Even though the via negativa essentially rejects theological understanding as a path to God, some have sought to make it into an intellectual exercise, by describing God only in terms of what God is not. One problem noted with this approach, is that there seems to be no fixed basis on deciding what God is not. He is descriptively indeterminate in any theological or anthropomorphic term whether positive (cataphatic) or (apophatic) negative. Tertullian says, “That which is infinite is known only to itself. This it is which gives some notion of God, while yet beyond all our conceptions—our very incapacity of fully grasping Him affords us the idea of what He really is. He is presented to our minds in His transcendent greatness, as at once known and unknown.” Saint Cyril of Jerusalem, in his Catechetical Homilies says: "For we explain not what God is but candidly confess that we have not exact knowledge concerning Him. For in what concerns God to confess our ignorance is the best knowledge."

What we believe to be our epistemic (knowledgeable or cognitive) realities, horizons, vistas and theology are thwarted by the Black Swans that show-up in our lives. God has an intent and purpose in interjecting into life these disruptive appearances of Black Swans. As the story of life unfolds there is an opportunity for the narrative to become retrospectively heroic. In this retrospective view our understanding and knowledge of God is expanded and expanded to such a degree that we feel we can safely and assuredly predict and anticipate accurately God's motivations and actions. This becomes an issue of prideful conjecture and our desire to see our history as a predetermined, predestined outcome carefully constructed and managed by a benevolent God. This positive theology seeks to restore order, purpose and predictability into the randomness of life. This view seeks to glorify a benevolent God and to remove from the equation the aspects of justice, judgement and righteousness. In God's economy the Black Swans are the unanticipated interruptions or prophetic anomalies that disrupt and become problematic in ascertaining their purpose. These events become issues without the concrete answers to the questions that are raised by the occurrence. Our culture and society has become, if not knowledgeable at least aware of the inability of the Church and by that I mean Christians to answer the questions raised by a theology which fails to deal concisely and honestly with the ambiguity of God and the existence of Black Swans. It becomes a secondary issue in the matter of trust, in that Christians either refuse to acknowledge their ignorance or manufacture tactfully crafted narrative fallacies removing the friction from the problematic existence of the Black Swan.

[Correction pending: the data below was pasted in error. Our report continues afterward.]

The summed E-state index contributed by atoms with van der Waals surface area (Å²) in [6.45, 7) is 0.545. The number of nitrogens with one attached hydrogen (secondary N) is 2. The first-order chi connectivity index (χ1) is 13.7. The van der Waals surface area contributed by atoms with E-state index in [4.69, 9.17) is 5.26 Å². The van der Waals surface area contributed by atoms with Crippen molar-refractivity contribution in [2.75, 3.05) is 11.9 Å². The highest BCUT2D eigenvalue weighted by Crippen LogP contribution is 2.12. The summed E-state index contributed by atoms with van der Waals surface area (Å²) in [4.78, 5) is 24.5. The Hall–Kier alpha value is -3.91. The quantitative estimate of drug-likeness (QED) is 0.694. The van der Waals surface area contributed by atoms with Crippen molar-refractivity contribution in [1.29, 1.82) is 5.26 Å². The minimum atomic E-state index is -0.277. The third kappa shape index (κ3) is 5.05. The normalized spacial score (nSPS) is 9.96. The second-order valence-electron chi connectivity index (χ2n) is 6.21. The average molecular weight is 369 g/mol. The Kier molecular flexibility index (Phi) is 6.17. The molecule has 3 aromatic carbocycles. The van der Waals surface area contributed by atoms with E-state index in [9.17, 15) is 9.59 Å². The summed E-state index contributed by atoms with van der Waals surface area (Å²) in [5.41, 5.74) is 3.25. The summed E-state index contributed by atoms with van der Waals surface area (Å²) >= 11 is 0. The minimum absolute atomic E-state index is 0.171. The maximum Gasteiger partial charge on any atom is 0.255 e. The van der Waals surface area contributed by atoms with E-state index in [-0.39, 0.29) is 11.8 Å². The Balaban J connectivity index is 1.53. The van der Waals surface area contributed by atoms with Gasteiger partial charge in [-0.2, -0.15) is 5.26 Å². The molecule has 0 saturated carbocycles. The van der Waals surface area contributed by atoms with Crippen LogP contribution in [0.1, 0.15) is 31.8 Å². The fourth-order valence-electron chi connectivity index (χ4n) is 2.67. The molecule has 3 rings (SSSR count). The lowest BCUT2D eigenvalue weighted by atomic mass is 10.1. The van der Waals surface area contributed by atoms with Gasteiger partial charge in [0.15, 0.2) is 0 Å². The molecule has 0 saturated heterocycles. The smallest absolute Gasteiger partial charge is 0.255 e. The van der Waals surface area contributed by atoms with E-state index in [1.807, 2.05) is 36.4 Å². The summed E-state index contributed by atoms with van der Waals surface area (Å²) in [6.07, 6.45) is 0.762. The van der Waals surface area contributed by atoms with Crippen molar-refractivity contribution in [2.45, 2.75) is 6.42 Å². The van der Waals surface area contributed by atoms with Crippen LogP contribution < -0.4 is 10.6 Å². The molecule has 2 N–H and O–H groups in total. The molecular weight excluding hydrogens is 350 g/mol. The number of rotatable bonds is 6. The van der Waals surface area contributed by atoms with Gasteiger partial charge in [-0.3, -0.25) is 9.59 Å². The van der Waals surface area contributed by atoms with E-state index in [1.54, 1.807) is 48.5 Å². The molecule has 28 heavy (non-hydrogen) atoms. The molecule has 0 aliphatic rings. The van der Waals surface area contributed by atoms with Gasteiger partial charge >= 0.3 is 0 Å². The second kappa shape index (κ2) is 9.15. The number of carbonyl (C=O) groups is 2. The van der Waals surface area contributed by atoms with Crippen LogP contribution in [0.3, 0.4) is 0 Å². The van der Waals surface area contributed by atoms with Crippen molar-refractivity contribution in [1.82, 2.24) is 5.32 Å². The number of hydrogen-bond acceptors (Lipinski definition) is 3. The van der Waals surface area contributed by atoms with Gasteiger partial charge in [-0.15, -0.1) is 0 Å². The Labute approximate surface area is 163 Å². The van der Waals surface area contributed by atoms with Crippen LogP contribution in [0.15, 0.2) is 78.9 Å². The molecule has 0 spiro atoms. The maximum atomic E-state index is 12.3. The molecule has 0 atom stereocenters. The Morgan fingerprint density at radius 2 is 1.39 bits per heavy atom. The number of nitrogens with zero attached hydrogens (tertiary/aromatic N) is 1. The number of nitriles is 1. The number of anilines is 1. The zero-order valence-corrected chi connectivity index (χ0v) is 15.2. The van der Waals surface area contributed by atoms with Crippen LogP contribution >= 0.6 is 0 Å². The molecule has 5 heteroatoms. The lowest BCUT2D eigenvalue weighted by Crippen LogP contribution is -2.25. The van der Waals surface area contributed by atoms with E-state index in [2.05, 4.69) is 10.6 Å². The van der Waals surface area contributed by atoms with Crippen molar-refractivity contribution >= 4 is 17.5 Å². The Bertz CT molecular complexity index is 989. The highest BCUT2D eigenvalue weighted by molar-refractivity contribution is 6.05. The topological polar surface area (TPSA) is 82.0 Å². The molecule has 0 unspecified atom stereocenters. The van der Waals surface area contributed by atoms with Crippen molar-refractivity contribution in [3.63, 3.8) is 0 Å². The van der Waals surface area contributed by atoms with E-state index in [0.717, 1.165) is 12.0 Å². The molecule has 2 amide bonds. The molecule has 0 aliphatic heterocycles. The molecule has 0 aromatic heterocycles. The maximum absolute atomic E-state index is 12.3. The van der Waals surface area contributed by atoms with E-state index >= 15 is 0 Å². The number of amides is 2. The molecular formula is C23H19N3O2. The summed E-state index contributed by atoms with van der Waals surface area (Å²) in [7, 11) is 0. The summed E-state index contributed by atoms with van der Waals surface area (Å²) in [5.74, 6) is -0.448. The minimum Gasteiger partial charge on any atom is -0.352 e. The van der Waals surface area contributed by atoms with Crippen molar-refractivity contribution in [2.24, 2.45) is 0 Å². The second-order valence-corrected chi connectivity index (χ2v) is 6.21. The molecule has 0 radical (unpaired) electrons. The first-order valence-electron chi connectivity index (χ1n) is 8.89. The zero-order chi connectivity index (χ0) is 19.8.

So where does this leave us? How do we do theology in a faith created by a Black Swan? How are we to peer into life and the future knowing that God has, and can, act in highly disruptive and surprising ways?

We can confess that as Christians we have erred in our presentation of the knowledge we have of God; we can confess that we know O! so little of the workings of God; we can express our belief in a God of surprise and Black Swan activity; we can affirm our belief that there is no fear in perfect love; we can express our devotion to a God who expresses love even through, and with more poignancy and penetrating intent via Black Swan events; we can affirm our belief that the radical freedom and wildness of God's heart is recognized, accepted, honoured and part of His revelation of Himself.

1 comment:

Ron Baker said...

John, your last paragraph was fantastic. Right where I'm at!!